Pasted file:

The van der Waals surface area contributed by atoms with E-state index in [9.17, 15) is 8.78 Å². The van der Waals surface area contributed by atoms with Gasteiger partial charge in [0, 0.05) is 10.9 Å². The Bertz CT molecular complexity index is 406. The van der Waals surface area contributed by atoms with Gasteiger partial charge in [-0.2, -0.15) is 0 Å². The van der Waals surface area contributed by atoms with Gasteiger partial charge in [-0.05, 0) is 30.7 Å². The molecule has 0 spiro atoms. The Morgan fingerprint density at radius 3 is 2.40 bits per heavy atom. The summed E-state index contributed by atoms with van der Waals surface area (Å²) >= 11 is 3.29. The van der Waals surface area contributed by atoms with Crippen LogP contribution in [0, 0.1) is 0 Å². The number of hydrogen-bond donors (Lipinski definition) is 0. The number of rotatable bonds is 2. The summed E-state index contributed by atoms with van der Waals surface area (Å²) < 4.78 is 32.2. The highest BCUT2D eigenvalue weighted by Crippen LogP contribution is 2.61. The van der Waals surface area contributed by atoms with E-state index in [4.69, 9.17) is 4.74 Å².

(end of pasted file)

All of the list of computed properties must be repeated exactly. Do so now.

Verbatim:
The van der Waals surface area contributed by atoms with E-state index in [9.17, 15) is 8.78 Å². The van der Waals surface area contributed by atoms with Gasteiger partial charge in [0, 0.05) is 10.9 Å². The Bertz CT molecular complexity index is 406. The van der Waals surface area contributed by atoms with Gasteiger partial charge in [-0.2, -0.15) is 0 Å². The van der Waals surface area contributed by atoms with Gasteiger partial charge in [-0.05, 0) is 30.7 Å². The molecule has 0 spiro atoms. The Morgan fingerprint density at radius 3 is 2.40 bits per heavy atom. The summed E-state index contributed by atoms with van der Waals surface area (Å²) >= 11 is 3.29. The van der Waals surface area contributed by atoms with Crippen LogP contribution in [0, 0.1) is 0 Å². The number of hydrogen-bond donors (Lipinski definition) is 0. The number of rotatable bonds is 2. The summed E-state index contributed by atoms with van der Waals surface area (Å²) < 4.78 is 32.2. The highest BCUT2D eigenvalue weighted by Crippen LogP contribution is 2.61. The van der Waals surface area contributed by atoms with E-state index in [4.69, 9.17) is 4.74 Å².